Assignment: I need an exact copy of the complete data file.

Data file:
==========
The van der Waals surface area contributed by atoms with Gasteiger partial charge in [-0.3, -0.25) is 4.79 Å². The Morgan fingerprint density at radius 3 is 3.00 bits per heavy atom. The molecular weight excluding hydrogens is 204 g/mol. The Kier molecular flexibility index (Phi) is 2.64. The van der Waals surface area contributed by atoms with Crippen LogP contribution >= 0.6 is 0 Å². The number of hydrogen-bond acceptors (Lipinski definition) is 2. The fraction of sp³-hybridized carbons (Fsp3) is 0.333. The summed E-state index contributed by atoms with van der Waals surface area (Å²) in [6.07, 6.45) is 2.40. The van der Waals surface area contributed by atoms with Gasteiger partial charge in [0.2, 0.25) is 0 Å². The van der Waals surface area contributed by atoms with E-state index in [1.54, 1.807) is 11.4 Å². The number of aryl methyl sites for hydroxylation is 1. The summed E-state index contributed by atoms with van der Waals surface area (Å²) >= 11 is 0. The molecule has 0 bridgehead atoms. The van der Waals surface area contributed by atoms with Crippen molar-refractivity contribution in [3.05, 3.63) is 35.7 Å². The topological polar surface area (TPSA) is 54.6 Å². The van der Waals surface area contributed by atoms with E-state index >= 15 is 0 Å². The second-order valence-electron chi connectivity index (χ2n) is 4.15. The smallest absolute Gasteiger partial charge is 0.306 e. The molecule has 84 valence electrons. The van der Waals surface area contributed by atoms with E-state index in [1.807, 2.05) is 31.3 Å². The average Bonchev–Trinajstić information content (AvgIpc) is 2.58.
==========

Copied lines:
The van der Waals surface area contributed by atoms with Gasteiger partial charge in [-0.3, -0.25) is 4.79 Å². The Morgan fingerprint density at radius 3 is 3.00 bits per heavy atom. The molecular weight excluding hydrogens is 204 g/mol. The Kier molecular flexibility index (Phi) is 2.64. The van der Waals surface area contributed by atoms with Crippen LogP contribution >= 0.6 is 0 Å². The number of hydrogen-bond acceptors (Lipinski definition) is 2. The fraction of sp³-hybridized carbons (Fsp3) is 0.333. The summed E-state index contributed by atoms with van der Waals surface area (Å²) in [6.07, 6.45) is 2.40. The van der Waals surface area contributed by atoms with Gasteiger partial charge in [0.2, 0.25) is 0 Å². The van der Waals surface area contributed by atoms with E-state index in [1.54, 1.807) is 11.4 Å². The number of aryl methyl sites for hydroxylation is 1. The summed E-state index contributed by atoms with van der Waals surface area (Å²) >= 11 is 0. The molecule has 0 bridgehead atoms. The van der Waals surface area contributed by atoms with Crippen molar-refractivity contribution in [3.05, 3.63) is 35.7 Å². The topological polar surface area (TPSA) is 54.6 Å². The van der Waals surface area contributed by atoms with E-state index >= 15 is 0 Å². The second-order valence-electron chi connectivity index (χ2n) is 4.15. The smallest absolute Gasteiger partial charge is 0.306 e. The molecule has 84 valence electrons. The van der Waals surface area contributed by atoms with E-state index in [1.807, 2.05) is 31.3 Å². The average Bonchev–Trinajstić information content (AvgIpc) is 2.58.